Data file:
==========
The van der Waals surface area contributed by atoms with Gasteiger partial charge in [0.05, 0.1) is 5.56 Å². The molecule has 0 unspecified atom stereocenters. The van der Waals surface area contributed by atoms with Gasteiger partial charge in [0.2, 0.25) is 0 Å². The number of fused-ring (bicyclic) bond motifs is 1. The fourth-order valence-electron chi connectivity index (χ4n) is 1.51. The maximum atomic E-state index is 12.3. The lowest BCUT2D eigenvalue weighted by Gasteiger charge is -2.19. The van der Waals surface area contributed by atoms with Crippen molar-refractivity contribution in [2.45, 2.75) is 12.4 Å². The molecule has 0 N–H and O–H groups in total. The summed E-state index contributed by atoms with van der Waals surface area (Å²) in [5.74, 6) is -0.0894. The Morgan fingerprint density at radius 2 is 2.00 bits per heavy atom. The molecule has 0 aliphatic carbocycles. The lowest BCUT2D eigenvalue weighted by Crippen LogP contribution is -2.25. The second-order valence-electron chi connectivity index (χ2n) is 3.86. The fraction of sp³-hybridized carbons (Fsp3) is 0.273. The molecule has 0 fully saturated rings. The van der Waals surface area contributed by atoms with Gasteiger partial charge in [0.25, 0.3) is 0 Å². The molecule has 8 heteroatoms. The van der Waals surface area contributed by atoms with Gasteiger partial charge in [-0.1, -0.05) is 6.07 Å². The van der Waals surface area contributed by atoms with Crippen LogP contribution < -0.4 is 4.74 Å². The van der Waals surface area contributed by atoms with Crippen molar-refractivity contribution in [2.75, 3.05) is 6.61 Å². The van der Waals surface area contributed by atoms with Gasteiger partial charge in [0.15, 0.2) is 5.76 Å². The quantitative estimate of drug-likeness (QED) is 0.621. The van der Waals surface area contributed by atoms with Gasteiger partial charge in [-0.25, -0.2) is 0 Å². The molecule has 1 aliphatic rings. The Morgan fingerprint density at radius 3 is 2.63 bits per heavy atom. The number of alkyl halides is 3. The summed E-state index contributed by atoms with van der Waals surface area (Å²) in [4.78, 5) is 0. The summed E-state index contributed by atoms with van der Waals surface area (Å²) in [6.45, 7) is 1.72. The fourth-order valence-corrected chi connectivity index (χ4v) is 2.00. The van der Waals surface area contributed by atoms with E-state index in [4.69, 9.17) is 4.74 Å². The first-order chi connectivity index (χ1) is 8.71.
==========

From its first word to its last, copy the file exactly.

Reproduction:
The van der Waals surface area contributed by atoms with Gasteiger partial charge in [0.05, 0.1) is 5.56 Å². The molecule has 0 unspecified atom stereocenters. The van der Waals surface area contributed by atoms with Gasteiger partial charge in [0.2, 0.25) is 0 Å². The number of fused-ring (bicyclic) bond motifs is 1. The fourth-order valence-electron chi connectivity index (χ4n) is 1.51. The maximum atomic E-state index is 12.3. The lowest BCUT2D eigenvalue weighted by Gasteiger charge is -2.19. The van der Waals surface area contributed by atoms with Crippen molar-refractivity contribution in [2.45, 2.75) is 12.4 Å². The molecule has 0 N–H and O–H groups in total. The summed E-state index contributed by atoms with van der Waals surface area (Å²) in [5.74, 6) is -0.0894. The Morgan fingerprint density at radius 2 is 2.00 bits per heavy atom. The molecule has 0 aliphatic carbocycles. The lowest BCUT2D eigenvalue weighted by Crippen LogP contribution is -2.25. The second-order valence-electron chi connectivity index (χ2n) is 3.86. The fraction of sp³-hybridized carbons (Fsp3) is 0.273. The molecule has 0 fully saturated rings. The van der Waals surface area contributed by atoms with Gasteiger partial charge in [0.25, 0.3) is 0 Å². The molecule has 8 heteroatoms. The van der Waals surface area contributed by atoms with Gasteiger partial charge in [-0.1, -0.05) is 6.07 Å². The van der Waals surface area contributed by atoms with Crippen LogP contribution < -0.4 is 4.74 Å². The van der Waals surface area contributed by atoms with Crippen molar-refractivity contribution in [2.75, 3.05) is 6.61 Å². The van der Waals surface area contributed by atoms with Gasteiger partial charge in [0.15, 0.2) is 5.76 Å². The quantitative estimate of drug-likeness (QED) is 0.621. The van der Waals surface area contributed by atoms with Gasteiger partial charge in [-0.25, -0.2) is 0 Å². The molecule has 1 aliphatic rings. The Morgan fingerprint density at radius 3 is 2.63 bits per heavy atom. The number of alkyl halides is 3. The summed E-state index contributed by atoms with van der Waals surface area (Å²) in [4.78, 5) is 0. The summed E-state index contributed by atoms with van der Waals surface area (Å²) in [6.45, 7) is 1.72. The fourth-order valence-corrected chi connectivity index (χ4v) is 2.00. The van der Waals surface area contributed by atoms with E-state index in [4.69, 9.17) is 4.74 Å². The first-order chi connectivity index (χ1) is 8.71.